So that leaves puppy number five. He too found a wonderful home with wonderful
people who already have two Papillons – US!
I never got another hit from one of my ads and I wasn’t about to hang
out at the A&W waiting for the next miracle meeting. It’s all good, he is happy with us and we are
very happy with him. Karma and Pippin are "fixed". I call him Bobby, my husband calls him Buddy will be "fixed" too - when he's old enough.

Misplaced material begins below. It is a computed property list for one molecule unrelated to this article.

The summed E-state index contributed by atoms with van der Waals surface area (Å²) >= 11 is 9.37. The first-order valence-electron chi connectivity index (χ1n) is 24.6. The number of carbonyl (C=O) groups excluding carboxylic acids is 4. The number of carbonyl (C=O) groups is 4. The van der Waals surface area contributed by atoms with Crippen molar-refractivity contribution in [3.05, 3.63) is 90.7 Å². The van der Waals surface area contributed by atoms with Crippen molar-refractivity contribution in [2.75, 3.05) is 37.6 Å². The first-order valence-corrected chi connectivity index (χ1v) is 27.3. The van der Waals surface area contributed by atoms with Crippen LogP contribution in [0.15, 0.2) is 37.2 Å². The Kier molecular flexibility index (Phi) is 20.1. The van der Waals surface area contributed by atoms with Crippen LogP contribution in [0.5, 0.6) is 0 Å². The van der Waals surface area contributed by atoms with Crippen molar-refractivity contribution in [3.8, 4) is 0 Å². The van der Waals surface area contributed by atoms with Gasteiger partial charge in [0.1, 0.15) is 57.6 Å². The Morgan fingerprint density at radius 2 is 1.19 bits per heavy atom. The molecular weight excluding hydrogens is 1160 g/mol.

Footnote: We live in British Columbia where puppy mills are illegal. People here are very vigilant about reporting them where they do exist and penalties are harsh. I discovered in the selling of our puppies that, criminals like water have a tendency to find their way around obstacles. It is not illegal to import dogs from the United States where puppy mills and farms are not illegal so what we now have instead of puppy mills are “puppy brokers”. These people bring puppies across the forty-ninth in box loads and I do mean the pups are in boxes, to sell up here. They get them in the states for x amount of dollars and sell them up here at a profit. Most of these dogs are cross bred toy dogs that for some reason or another are “all the rage” right now. Reputable breeders are hard pressed to compete. I have a friend whose sister-in-law just paid $2500.00 for a “labradoodle”. I have another friend who raises and shows Rhodesian Ridgebacks. She has stopped breeding her dogs altogether because she cannot place them.